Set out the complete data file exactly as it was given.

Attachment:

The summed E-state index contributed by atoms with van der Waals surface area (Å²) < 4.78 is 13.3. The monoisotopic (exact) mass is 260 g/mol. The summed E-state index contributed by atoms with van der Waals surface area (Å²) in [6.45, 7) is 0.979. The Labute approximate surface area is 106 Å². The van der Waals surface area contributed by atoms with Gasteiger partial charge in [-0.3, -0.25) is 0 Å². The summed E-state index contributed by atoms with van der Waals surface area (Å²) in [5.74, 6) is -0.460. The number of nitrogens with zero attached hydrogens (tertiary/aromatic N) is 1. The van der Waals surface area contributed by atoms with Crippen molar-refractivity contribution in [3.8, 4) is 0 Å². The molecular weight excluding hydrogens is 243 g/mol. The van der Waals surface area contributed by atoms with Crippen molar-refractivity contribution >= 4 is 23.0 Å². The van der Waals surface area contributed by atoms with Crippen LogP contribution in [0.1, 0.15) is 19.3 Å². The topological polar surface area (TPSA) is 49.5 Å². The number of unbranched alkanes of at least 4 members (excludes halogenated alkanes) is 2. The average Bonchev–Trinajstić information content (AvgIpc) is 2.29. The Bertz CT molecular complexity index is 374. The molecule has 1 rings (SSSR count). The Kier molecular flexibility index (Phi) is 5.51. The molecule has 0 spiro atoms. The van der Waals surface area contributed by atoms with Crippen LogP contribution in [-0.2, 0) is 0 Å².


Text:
The summed E-state index contributed by atoms with van der Waals surface area (Å²) < 4.78 is 13.3. The monoisotopic (exact) mass is 260 g/mol. The summed E-state index contributed by atoms with van der Waals surface area (Å²) in [6.45, 7) is 0.979. The Labute approximate surface area is 106 Å². The van der Waals surface area contributed by atoms with Gasteiger partial charge in [-0.3, -0.25) is 0 Å². The summed E-state index contributed by atoms with van der Waals surface area (Å²) in [5.74, 6) is -0.460. The number of nitrogens with zero attached hydrogens (tertiary/aromatic N) is 1. The van der Waals surface area contributed by atoms with Crippen molar-refractivity contribution in [3.8, 4) is 0 Å². The molecular weight excluding hydrogens is 243 g/mol. The van der Waals surface area contributed by atoms with Crippen molar-refractivity contribution >= 4 is 23.0 Å². The van der Waals surface area contributed by atoms with Crippen LogP contribution in [0.1, 0.15) is 19.3 Å². The topological polar surface area (TPSA) is 49.5 Å². The number of unbranched alkanes of at least 4 members (excludes halogenated alkanes) is 2. The average Bonchev–Trinajstić information content (AvgIpc) is 2.29. The Bertz CT molecular complexity index is 374. The molecule has 1 rings (SSSR count). The Kier molecular flexibility index (Phi) is 5.51. The molecule has 0 spiro atoms. The van der Waals surface area contributed by atoms with Crippen LogP contribution in [-0.2, 0) is 0 Å².